Listen: Mono Stereo

“We see ourselves as an international band more than a Swedish one. There are not many bands in this country doing similar things to what we are doing. Also the people who seem to appreciate it the most are from the US and UK.” Thus says Mono Stereo, a four-piece from Malmö, Sweden, but with a growing transatlantic connection. Their intensely guitar-woven music is the kind to seriously get lost in. It’s trippy yet at the same time subtly controlled and puts you in mind of paisley shirts with large collars–just young men letting loose and experimenting. Allied to that is a harder edge that recalls 90’s shoegazers and a freshness that just as much speaks of now.

On their 2009 four-track debut EP, Space Out, the band sports mod-ish haircuts last seen on the back of a Lambretta. The look is somewhat in keeping with a psychedelic vibe that harks back to the late 60’s. The band very much owns up to the influence this period of music has had on its development. “We love late 60’s psychedelia and the way people experimented with the pop formula back in those days, before it got out of hand with all the progressive stuff that came later. It also often has a dreamlike feel to it, which is very appealing to us. That is also something we try to bring into our own music a lot. People were just being very creative in those days.”

“Orange Is Green” from the EP goes through the verse-chorus bit for the first minute and a half, but the rest of the song is really the main event, as the interplay of the two guitars against a backdrop of pulsating bass and urgent percussion really comes into its own. It’s oddly reminiscent of “Burning Bush” by UK Asian crossover prog boys, Quintessence. Two points if you remember that. It meanders and commands you to consider the heavens as much as your shoes. Instrumental sections dominate the EP and peak on the third track, “You Better”, which is pure wall of sound relieved by the occasional grounding in the shape of a recognizable riff. The final track, “Time Will Never Let You Slip Away”, is a more conventional song, built around a familiar descending chord sequence, which the band admirably revitalizes. There’s a great all-guitars-blazing build towards the end, which concludes in cacophonic splendor.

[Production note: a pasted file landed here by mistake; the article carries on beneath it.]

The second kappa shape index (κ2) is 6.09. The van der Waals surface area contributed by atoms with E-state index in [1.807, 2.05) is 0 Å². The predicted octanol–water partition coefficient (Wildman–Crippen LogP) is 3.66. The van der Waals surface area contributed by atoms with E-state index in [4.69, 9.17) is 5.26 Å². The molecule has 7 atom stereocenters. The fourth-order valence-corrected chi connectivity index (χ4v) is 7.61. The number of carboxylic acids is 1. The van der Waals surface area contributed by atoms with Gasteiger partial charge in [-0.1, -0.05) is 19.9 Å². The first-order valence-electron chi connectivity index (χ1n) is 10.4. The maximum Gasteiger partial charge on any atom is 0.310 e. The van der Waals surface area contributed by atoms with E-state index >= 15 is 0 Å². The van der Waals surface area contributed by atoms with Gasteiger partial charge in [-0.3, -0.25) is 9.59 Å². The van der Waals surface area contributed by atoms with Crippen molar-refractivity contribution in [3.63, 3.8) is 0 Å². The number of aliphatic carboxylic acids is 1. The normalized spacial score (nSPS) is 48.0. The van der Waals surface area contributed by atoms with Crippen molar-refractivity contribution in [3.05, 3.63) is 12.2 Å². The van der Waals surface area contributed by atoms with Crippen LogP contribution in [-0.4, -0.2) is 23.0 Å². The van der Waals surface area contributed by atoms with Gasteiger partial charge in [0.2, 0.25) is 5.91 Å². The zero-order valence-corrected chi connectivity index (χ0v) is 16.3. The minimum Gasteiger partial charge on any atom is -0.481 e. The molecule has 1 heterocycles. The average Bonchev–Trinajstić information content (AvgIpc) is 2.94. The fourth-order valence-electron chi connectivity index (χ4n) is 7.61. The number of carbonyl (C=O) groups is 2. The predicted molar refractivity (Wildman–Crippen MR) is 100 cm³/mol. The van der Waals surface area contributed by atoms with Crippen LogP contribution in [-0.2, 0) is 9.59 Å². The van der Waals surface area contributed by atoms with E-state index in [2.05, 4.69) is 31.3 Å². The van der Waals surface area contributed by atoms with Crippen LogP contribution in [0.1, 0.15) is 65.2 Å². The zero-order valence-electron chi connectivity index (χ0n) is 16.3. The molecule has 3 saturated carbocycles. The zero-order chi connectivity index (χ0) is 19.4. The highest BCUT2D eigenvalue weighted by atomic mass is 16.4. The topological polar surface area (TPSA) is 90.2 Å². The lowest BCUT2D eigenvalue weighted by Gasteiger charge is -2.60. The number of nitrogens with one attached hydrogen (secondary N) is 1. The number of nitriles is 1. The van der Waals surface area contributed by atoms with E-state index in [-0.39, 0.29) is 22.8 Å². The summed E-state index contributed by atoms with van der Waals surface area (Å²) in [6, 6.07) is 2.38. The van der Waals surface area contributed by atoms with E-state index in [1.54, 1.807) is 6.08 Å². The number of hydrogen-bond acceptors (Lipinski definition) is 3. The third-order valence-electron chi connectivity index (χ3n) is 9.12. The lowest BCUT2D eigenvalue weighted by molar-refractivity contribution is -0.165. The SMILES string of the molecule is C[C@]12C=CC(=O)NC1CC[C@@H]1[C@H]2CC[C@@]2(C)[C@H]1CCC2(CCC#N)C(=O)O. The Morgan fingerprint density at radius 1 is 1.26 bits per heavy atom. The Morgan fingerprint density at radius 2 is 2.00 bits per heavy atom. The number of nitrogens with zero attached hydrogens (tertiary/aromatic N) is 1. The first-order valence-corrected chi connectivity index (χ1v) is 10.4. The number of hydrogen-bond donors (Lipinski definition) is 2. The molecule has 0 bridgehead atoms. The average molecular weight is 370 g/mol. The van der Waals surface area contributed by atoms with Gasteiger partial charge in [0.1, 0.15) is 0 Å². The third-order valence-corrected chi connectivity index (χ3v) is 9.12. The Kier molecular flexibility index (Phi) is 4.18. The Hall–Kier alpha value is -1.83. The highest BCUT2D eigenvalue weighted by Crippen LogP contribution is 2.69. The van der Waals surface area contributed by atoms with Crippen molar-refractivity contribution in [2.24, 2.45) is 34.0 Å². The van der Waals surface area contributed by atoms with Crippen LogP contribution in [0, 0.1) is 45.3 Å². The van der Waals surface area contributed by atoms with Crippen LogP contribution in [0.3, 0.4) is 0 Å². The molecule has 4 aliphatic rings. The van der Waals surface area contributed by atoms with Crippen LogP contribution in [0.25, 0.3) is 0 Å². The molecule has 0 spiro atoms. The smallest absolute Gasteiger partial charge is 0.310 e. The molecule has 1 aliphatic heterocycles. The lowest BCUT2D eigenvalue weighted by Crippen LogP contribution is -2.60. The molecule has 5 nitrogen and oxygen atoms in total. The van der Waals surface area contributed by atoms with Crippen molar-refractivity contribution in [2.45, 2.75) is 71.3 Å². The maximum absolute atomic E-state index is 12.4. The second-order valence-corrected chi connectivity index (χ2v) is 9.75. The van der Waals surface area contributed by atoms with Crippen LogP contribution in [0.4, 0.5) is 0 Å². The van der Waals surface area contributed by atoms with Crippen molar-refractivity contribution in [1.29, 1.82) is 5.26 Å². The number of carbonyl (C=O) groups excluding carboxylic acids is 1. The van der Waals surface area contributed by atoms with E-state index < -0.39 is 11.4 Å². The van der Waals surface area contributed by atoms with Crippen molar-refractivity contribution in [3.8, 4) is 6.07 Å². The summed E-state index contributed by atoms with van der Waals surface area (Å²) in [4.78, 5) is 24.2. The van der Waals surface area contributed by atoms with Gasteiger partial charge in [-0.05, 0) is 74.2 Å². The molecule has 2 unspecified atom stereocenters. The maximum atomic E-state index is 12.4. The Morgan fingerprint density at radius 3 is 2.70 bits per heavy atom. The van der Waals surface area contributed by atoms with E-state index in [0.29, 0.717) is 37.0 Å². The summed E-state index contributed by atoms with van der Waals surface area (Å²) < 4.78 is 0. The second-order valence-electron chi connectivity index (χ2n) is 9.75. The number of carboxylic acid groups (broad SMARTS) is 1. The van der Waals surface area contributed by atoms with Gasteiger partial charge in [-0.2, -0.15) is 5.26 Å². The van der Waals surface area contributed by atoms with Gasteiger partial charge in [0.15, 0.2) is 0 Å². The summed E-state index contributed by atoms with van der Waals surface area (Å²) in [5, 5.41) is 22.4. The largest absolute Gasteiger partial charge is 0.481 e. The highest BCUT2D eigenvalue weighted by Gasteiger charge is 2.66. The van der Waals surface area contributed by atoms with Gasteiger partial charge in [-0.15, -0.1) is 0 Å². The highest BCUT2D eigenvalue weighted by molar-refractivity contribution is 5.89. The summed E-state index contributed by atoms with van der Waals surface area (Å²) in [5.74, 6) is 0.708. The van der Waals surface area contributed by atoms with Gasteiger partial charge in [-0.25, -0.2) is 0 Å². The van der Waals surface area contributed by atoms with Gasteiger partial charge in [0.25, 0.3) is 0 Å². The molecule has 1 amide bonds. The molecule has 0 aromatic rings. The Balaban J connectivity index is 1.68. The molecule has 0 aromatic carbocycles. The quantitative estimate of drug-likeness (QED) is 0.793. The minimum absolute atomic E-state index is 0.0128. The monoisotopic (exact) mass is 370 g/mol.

The band’s name suggests a meeting of opposites and an affinity with the past. It reflects the contrasts embedded in the music. Mono Stereo also makes a neat band logo, which looks like a record label from the 60’s. The band got together when brothers Jakub (drums and vocals) and Geggan (vocals and rhythm guitar) teamed up with bass player Gunnar and lead guitarist Kjelle. “We all shared the love for this kind of music although each have their own things they listen to and bring into the music,” says the band, while acknowledging influences from bands like Ride, My Bloody Valentine, Stone Roses, Spacemen 3, Brian Jonestown Massacre, Oasis, and going back further to 60’s icons like The Rolling Stones and The Byrds.

Mono Stereo has been working with sonic legend Kramer, whose credits include Bongwater, Butthole Surfers, and Galaxie 500, on a new album, which is currently scheduled for an early 2011 release. Gigs have included a sold-out show supporting Girls at the Debaser club in Stockholm. While the album waits, the band has whetted appetites with the single “On And On” backed by “A Matter Of Confusion”. This has appeared in the US as a limited edition 7” single on the MPLS label due to interest from US sites, labels, and, of course, the Kramer connection, though these two tracks are self-recorded. The single is available here on vinyl or as a download worldwide. Mono Stereo is currently planning UK and European shows and has an open invitation to play in the US with NYC outfit Violens, whom the band gigged with last year in the UK at Proud Camden.

“Our ambitions are to reach out to as many people as possible who are into the kind of music we play, and we also hope to get people who did not know they liked it,” says the band, with admirable candor. “We will keep making music we like ourselves and hope that other people will too.” From the evidence of their work so far, especially the mesmeric strains of “On And On”, which even features the welcome return of that late 60’s staple the sitar, Mono Stereo’s audience is likely to swell.


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